It was hard to keep up with CoCoRaHS -- in fact I just sat down and did a little catch-up data entry.

I entered all the data for my station since December 5.

I want you to know if you get into a jam and life becomes hectic, it is OK to make notes of your data somewhere and do the data-entry when you have time.

I have to be honest, I forced myself to sit down and catch up today because I knew if I didn't I would eventually lose the paper with my data on it.

So what has been happening of late? TONS of winter storms have moved across the nation. I don't think the winter has been this active across so much real estate for quite some time.

We had a lovely snow in the Denver area yesterday, to the tune of 4 to 8 inches around most of the metro. More is on the way tomorrow.

And parts of the parched southeast FINALLY saw a decent, widespread rainfall. Though not nearly enough to put a dent in the drought, it is a start.

Don't forget to leave your questions or comments if you have any -- I enjoy reading them and often they spark my brain to come up with my next blog entry.

Tuesday, December 18, 2007

More Winter To Come

A new series of storm systems will make their way across the country over the next 5 to 7 days.

One is looking like it could be a decent storm developing over the middle of the nation by this weekend.

For us here in the Front Range of Colorado, it is bitter sweet. We need the moisture, but it was about this time last year when we got hit with the first of twin holiday blizzards that shut down the region.

Winter officially arrives around 1 am eastern time on Dec. 22 this year.

So much can change with the forecast so we'll have to see how this evolves.

Wednesday, December 12, 2007

Ice Storm Leaves Tremendous Damage

Our CoCoRaHS friends in the center of the nation are starting to thaw out -- what an ice storm!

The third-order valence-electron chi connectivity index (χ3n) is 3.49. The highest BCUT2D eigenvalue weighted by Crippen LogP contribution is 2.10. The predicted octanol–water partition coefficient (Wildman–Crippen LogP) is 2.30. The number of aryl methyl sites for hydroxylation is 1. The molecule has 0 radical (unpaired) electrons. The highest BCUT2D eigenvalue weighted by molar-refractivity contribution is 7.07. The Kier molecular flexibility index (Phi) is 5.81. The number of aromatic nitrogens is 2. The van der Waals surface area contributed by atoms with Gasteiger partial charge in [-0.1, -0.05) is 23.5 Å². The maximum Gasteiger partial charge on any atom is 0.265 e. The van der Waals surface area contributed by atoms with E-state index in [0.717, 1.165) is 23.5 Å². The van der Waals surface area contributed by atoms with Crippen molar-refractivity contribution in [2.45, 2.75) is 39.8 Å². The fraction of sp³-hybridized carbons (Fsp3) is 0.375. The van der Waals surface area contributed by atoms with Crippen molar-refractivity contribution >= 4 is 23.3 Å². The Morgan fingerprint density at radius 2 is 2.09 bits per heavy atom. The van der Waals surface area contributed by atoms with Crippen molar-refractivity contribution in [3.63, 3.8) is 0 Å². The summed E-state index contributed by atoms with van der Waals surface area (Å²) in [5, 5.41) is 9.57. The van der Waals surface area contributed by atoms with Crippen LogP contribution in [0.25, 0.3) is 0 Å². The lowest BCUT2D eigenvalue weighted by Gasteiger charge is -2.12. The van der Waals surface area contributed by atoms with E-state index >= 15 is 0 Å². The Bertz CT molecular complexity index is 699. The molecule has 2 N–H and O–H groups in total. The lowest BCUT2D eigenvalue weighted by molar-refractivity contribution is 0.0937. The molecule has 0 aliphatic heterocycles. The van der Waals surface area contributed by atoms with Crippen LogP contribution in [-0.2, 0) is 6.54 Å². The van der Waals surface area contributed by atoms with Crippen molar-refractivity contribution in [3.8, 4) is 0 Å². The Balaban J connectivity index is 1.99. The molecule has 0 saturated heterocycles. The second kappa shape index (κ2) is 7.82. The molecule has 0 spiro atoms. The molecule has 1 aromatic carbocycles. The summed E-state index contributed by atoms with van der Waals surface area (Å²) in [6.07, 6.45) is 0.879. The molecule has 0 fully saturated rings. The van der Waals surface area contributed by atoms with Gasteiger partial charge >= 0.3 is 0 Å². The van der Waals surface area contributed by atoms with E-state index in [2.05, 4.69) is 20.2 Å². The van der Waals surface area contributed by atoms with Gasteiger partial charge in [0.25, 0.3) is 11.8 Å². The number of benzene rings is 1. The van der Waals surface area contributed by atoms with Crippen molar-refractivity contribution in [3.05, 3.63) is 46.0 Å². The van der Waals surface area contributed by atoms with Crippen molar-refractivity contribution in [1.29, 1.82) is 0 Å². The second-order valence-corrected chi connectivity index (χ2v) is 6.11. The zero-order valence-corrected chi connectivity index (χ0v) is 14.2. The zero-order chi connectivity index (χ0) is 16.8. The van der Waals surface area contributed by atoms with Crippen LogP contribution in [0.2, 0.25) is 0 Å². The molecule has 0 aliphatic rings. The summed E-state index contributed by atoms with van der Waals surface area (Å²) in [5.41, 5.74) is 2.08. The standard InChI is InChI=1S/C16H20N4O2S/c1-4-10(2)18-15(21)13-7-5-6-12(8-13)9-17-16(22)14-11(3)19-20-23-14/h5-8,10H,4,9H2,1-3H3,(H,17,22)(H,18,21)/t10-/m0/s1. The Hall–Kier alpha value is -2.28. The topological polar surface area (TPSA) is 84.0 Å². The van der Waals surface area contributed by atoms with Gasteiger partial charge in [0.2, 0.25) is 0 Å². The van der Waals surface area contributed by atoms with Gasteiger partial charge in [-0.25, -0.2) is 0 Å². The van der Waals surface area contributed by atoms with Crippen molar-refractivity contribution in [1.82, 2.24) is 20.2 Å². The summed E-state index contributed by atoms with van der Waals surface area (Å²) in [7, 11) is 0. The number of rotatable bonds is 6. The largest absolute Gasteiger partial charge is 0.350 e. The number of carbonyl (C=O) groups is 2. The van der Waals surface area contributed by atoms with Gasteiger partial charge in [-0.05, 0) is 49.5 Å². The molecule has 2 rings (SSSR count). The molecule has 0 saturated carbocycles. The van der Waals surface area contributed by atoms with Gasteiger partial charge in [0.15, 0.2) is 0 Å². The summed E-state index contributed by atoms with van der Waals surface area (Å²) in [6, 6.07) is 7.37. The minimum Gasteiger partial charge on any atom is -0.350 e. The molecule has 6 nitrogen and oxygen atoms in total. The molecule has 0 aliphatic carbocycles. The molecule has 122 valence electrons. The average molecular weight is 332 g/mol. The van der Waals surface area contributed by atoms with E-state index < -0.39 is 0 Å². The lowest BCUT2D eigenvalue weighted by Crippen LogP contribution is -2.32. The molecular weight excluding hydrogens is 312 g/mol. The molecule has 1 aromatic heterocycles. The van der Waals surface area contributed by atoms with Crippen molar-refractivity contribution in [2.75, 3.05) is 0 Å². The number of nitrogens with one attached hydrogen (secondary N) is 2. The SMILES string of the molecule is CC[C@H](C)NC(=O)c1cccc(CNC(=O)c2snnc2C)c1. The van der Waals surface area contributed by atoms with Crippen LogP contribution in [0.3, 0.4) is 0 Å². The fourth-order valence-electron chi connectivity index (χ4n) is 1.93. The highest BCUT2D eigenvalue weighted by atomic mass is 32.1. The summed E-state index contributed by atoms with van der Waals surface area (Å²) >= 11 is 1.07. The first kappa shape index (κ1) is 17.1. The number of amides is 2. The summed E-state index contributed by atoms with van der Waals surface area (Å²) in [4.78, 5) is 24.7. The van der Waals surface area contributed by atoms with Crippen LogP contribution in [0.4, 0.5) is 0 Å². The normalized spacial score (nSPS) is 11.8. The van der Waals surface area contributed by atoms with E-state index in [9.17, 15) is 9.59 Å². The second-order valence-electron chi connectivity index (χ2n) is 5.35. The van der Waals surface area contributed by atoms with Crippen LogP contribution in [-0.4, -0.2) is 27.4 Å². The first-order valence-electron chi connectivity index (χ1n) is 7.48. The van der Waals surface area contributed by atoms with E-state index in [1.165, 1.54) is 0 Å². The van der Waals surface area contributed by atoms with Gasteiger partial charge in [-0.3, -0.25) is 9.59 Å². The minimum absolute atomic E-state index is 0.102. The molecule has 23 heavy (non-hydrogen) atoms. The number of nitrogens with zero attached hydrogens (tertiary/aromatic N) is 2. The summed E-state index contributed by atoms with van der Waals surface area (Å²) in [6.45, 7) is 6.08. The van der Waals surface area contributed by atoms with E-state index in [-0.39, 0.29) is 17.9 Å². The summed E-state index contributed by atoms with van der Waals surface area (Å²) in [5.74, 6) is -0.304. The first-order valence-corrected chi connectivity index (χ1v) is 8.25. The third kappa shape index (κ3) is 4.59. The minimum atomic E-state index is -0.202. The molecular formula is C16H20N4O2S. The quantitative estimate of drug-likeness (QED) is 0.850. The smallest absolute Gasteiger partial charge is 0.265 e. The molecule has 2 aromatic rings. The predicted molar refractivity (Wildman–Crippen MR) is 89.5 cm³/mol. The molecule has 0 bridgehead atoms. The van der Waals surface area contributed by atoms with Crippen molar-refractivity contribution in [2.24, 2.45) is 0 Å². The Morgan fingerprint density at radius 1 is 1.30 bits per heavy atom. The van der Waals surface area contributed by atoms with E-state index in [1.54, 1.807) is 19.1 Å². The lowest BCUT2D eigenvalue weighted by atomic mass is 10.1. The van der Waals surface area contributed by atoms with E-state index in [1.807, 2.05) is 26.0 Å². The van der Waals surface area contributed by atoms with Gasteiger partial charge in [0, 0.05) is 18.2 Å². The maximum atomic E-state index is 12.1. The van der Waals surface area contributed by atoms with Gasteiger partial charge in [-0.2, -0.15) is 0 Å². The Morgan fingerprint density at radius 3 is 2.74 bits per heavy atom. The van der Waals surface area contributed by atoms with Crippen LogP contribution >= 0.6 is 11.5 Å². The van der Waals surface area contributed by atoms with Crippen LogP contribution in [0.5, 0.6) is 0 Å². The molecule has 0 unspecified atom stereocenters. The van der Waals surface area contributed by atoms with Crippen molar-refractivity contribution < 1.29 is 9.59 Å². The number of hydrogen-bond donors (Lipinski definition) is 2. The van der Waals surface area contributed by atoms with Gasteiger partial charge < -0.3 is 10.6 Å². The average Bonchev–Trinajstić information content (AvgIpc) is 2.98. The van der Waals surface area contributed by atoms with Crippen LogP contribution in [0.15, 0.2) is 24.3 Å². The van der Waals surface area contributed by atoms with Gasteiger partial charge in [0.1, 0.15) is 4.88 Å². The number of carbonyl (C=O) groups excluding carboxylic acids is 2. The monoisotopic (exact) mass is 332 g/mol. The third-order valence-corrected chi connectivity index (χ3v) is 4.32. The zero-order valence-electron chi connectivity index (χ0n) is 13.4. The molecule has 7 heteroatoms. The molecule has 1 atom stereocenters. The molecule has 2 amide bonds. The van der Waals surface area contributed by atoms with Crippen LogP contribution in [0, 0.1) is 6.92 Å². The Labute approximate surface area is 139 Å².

I have to tell you, growing up in Arkansas and living through many ice storms, well -- it really stinks. You are literally trapped. Life stops.

It can also be downright creepy once you lose power. There are so many sounds -- trees creaking, limbs snapping, power lines popping and transformers blowing -- it makes it hard to sleep.

I was home for Christmas about 5 or 6 years ago when an ice storm hit. A pine tree fell on our house and we had to evacuate to another relative's home. It took over an hour to drive less than 3 miles on country roads.

I hope you are all safe and as life gets back to normal and you can file a CoCoRaHS report again -- when you do so, feel free to leave a detailed comment in your first report about your experience during the storm, damage in your area, etc..

The information will be great to archive for your station.

In a recent comment, an observer from Kansas asked about reporting a trace or zero when you have dew.

Dew is not precipitation because it forms at the surface and does not fall from the sky. It is a completely different process than precipitation.

Therefore you would report zero when you have dew in the morning. If you like, you can definitely note that there was dew in your comments.

A simple comment like "heavy dew this morning" tells a meteorologist something about the weather at your location. I would conclude it was moist, the temperature and dewpoint were very close together if not equal -- and perhaps something was on the weather map in your location such as a warm front.

Hope that helps -- keep the comments coming. I do my very best to read each and every one, and try to answer them too. I remain very busy with work right now so bare with me on my response time.

Monday, December 10, 2007

Winter Blasts Center of Nation For Second Time